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An introduction to Internet Security: What is a VPN



In our modern world, simply going online comes with lots of risks. It would be great to live in a world where every time you visited a site you wouldn’t be at risk of giving away precious data, or even worse, having your personal account hacked or your password intercepted. Those are just a few reasons why internet security is so important; by using the right strategies and guarding yourself against the potential threats to your security, you can go online without having to worry about the dangers that go along with it.

The jargon that some might use to describe this phenomenon is OpSec (operation security). According to the Digital Guardian, implementing operation security requires you to identify your sensitive data, identify possible threats, analyze security holes and other vulnerabilities (as well as appraise their risks), and put countermeasures in place. This may sound complicated, but it’s simpler than it seems. One of the simplest, most accessible tools consumers use to get off ground-zero when it comes to security is a VPN.

Online risks–and how to protect yourself from them with a VPN

The fact of the matter is, anytime you open up an app or your phone or visit a new website, you might not be as safe as you think you are. Therefore, it’s smart to put measures like a VPN in place; otherwise, your security and privacy are at risk anytime you’re carefree regarding Internet security and privacy.

Common threats include botnets, which attack your computer and send spam emails and viruses, DDoS attacks (when a website or server gets attacked), hacking, malware, pharming (online fraud), phishing, and more. These threats are so common that 31% of organizations have experienced cyber attacks on operational technology infrastructure.

It’s scary to look at this list of things that can go wrong anytime you’re online; and if you’re a business or an entrepreneur like Justin Tabb, you have to take security seriously. But for most Internet users, you don’t need too much Internet security, since many scammers and hackers are looking for big fish to fry. However, it’s better to be safe than sorry, and that’s where installing a VPN comes in.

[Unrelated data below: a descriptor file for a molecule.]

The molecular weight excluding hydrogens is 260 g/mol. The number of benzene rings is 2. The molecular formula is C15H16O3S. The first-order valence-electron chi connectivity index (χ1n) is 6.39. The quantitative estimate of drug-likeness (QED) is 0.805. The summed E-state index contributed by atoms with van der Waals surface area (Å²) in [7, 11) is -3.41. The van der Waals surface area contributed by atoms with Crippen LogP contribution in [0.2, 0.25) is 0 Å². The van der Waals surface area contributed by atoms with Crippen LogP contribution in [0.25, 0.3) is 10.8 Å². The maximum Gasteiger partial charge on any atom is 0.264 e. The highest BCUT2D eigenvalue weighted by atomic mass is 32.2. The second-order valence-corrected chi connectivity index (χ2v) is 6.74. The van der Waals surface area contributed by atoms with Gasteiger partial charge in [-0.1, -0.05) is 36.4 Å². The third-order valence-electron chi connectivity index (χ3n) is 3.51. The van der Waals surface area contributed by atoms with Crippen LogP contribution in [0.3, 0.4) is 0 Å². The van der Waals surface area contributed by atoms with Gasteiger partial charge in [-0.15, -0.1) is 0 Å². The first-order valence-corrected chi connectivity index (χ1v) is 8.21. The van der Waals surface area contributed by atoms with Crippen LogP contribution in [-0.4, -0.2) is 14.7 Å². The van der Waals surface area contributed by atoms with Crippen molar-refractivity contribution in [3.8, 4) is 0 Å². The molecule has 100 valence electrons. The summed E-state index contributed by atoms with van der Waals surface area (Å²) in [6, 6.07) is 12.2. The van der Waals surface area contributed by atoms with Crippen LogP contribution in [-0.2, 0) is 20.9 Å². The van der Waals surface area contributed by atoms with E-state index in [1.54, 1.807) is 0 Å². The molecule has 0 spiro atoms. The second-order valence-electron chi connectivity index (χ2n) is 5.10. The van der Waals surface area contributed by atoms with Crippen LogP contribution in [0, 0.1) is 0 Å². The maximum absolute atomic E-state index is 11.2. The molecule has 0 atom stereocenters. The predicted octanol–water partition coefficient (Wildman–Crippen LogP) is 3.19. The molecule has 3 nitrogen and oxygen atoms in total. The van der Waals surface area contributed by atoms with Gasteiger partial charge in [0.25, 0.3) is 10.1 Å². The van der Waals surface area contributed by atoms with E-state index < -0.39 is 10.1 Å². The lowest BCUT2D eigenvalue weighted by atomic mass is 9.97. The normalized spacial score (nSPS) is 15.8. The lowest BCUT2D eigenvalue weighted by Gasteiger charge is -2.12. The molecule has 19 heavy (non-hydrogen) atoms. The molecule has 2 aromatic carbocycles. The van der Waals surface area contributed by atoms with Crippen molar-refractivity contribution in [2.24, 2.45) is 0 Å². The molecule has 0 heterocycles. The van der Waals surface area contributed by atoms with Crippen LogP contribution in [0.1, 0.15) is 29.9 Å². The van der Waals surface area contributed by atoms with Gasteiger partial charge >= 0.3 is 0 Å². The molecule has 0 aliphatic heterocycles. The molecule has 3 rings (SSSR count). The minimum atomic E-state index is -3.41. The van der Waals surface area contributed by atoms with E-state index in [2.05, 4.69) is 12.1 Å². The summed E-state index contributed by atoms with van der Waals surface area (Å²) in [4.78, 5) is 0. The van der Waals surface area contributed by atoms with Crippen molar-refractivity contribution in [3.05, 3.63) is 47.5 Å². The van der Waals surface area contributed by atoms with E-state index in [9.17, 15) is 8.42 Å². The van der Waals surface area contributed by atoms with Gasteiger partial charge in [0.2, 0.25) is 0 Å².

What is a VPN?

VPN is short for Virtual Private Network. Basically, whenever you use a VPN, you’re replacing your original IP Address with one that’s available on another network. According to How To Geek,

“a VPN connects your PC, smartphone, or tablet to another computer (called a server) somewhere on the internet, and allows you to browse the internet using that computer’s internet connection. So if that server is in a different country, it will appear as if you are coming from that country, and you can potentially access things that you couldn’t normally.”

Considering hackers attack systems at an average of once every 39 seconds, it’s no surprise how popular VPNs have become, even for ordinary Internet users.

But how does a VPN protect you? Well, by using another IP address, outsiders won’t have access to your actual information. Instead, they’ll be rerouted to another IP address and won’t be able to get to yours.

Drawbacks of using a VPN

However, a VPN is not a perfect solution. Some of its drawbacks include that using a VPN might be illegal in your country, you might have performance issues while using the network, the VPN service could monitor your activity and use your data, and it might be a bit pricier than what you want to pay. The monitoring and use of data is one of the scariest drawback–and annoying considering that the whole point of a VPN is to obtain more security, not less.

This is one reason why Justin Tabb founded Substratum, a company that is looking to provide a more modern solution that enables Internet security and privacy, without the drawbacks that come with using a VPN.

The Substratum Alternative

The SubstratumNode is a great alternative to VPNs because it’s a platform that decentralizes the Internet. Justin Tabb has truly changed the face of Internet security. According to Steemit, it’s so effective because:

“Traffic on the Substratum network is disguised as generic HTTPS traffic, and doesn’t contain any easily identifiable packet signatures. Secondly, each request on the Substratum network is sent through a different route stack. This makes it very difficult for ISPs and other services to implement any kind of effective IP blocking.”

Like with any blockchain-based technology, there’s complete anonymity and transparency within the Substratum alternative, which makes it safer than using a VPN. According to an interview with Justin Tabb in TechBullion, the Substratum company will have created  “a decentralized web” when it is all said and done.

As you can see, there are some great, easy-to-implement Internet security solutions. VPNs are an option, but an even better one is on the way in the form of Justin Tabb’s Substratum.

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